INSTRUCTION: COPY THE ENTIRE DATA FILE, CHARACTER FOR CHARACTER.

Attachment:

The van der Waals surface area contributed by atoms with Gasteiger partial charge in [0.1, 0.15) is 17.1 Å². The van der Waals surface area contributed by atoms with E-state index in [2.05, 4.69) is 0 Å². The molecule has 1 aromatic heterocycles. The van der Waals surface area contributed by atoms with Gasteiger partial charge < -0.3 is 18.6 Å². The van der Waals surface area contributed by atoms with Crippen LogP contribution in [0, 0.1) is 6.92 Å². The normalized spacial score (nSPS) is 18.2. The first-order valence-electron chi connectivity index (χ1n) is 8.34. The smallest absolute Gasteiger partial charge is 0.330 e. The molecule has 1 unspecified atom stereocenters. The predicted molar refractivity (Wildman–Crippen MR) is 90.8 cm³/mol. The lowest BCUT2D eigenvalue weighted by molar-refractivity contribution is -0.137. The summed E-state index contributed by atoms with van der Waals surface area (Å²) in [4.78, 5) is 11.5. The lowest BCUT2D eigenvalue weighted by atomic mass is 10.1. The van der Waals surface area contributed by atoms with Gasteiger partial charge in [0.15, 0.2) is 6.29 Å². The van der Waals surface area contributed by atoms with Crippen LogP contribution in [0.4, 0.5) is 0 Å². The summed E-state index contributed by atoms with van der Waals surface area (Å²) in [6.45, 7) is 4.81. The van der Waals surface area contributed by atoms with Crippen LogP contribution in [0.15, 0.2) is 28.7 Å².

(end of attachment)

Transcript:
The van der Waals surface area contributed by atoms with Gasteiger partial charge in [0.1, 0.15) is 17.1 Å². The van der Waals surface area contributed by atoms with E-state index in [2.05, 4.69) is 0 Å². The molecule has 1 aromatic heterocycles. The van der Waals surface area contributed by atoms with Gasteiger partial charge < -0.3 is 18.6 Å². The van der Waals surface area contributed by atoms with Crippen LogP contribution in [0, 0.1) is 6.92 Å². The normalized spacial score (nSPS) is 18.2. The first-order valence-electron chi connectivity index (χ1n) is 8.34. The smallest absolute Gasteiger partial charge is 0.330 e. The molecule has 1 unspecified atom stereocenters. The predicted molar refractivity (Wildman–Crippen MR) is 90.8 cm³/mol. The lowest BCUT2D eigenvalue weighted by molar-refractivity contribution is -0.137. The summed E-state index contributed by atoms with van der Waals surface area (Å²) in [4.78, 5) is 11.5. The lowest BCUT2D eigenvalue weighted by atomic mass is 10.1. The van der Waals surface area contributed by atoms with Gasteiger partial charge in [0.15, 0.2) is 6.29 Å². The van der Waals surface area contributed by atoms with Crippen LogP contribution in [0.4, 0.5) is 0 Å². The summed E-state index contributed by atoms with van der Waals surface area (Å²) in [6.45, 7) is 4.81. The van der Waals surface area contributed by atoms with Crippen LogP contribution in [0.15, 0.2) is 28.7 Å².